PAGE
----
Regardless of the years of education I’ve had within the subject of creative writing, I didn’t learn the finer points of storytelling. I know, of course, a character should have his or her own personality, flaws, traits, dreams, and whatever else I can’t think of at the moment. I also know that a good story not only has a plot, but also shows how the plot effects the character. What I wasn’t taught, until I was 56 years old and I finally read some articles and blogs about the topic, was there’s a term for this effect on the character, Character Arc.
Even after I found the term, I wasn’t too sure what it really meant. I’m one of those who seems to need detailed information on anything I presume is important. I had questions like: Is this like The Arc of the Covenant? If so, what and where is the chest (which is what the biblical arc is)? Is it initials for something like The ARC (American Red Cross)? If so, what do the letters stand for?
Come to find out, the arc for a character is more or less the arc explained in any dictionary—any unbroken part of the circumference of a circle or other curved line. The meaning of this for a character in a story doesn’t mean he or she bends physically, or even mentally on purpose though. It’s the arc (curve, if you prefer) of the character’s personality development that happens, or at least should happen during the course of the story. It’s the part of the story that shows the inside of the character and what that character learns during the course of the story. Without it, you have stick people in your tale who are boring from beginning to end.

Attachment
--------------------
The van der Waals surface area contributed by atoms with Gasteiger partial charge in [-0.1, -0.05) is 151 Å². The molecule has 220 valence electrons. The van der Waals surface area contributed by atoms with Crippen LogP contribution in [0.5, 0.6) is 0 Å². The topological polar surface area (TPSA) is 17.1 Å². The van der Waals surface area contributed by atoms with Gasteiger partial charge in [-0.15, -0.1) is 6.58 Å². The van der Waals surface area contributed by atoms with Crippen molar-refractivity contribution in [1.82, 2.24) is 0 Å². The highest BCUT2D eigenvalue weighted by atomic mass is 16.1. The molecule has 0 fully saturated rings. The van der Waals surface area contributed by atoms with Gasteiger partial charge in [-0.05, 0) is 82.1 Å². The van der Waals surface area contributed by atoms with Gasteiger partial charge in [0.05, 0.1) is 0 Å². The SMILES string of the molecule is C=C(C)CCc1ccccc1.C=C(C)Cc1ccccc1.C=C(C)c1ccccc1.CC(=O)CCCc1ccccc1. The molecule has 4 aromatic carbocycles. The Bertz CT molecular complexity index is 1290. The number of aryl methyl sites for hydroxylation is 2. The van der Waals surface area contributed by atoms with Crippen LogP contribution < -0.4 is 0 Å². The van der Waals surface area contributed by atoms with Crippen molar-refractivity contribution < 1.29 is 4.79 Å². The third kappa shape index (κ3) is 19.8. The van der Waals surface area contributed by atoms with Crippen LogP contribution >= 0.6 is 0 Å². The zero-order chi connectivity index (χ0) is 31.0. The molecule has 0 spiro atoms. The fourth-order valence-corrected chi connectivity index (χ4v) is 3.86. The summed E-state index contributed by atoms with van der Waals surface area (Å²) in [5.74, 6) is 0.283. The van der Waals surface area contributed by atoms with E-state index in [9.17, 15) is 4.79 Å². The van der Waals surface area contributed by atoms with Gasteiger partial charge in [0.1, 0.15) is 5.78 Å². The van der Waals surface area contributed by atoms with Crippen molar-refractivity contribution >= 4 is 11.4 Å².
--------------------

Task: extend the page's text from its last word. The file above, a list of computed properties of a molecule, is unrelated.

A character changes as the story progresses. She or he learns along the way. Choices are made. Emotions are felt. Beliefs of altered or changed. This is the general arc concept.
I pushed myself into the work on developing my characters more. I have to admit that this was enriching the story I’m working on. Now my protagonist has some quirks that makes her a real person inside my head. My antagonist is no longer just the villain. He has loving feelings for his wife and legitimate concerns about his business. He’s lost his fangs and his black cloak.
Still, I wasn’t satisfied with what I knew. What can I say? Sometimes I’m exacting. I went search for specifics across cyberspace. I came across a blog I hadn’t seen on the blogosphere before, the name – Veronica Sicoe. The way she explained the 3 types of character arc were clear, complete, and simple.
After reading her article, I realized my protagonist isn’t a heroine. I had been thinking all protagonists were heroes or heroines and I was trying to figure out a way to bring that out in my main character. Alyssa (that’s her name, by the way) turns out to be just a type young woman. Her character arc is a growth arc. With this found, she can now be a whole person, which, I’m pretty sure, will make her much more interesting to readers.
Do you want to get excited about your WiP? Get into the character arc of your characters.
“We’re past the age of heroes and hero kings. … Most of our lives are basically mundane and dull, and it’s up to the writer to find ways to make them interesting.” —John Updike, WD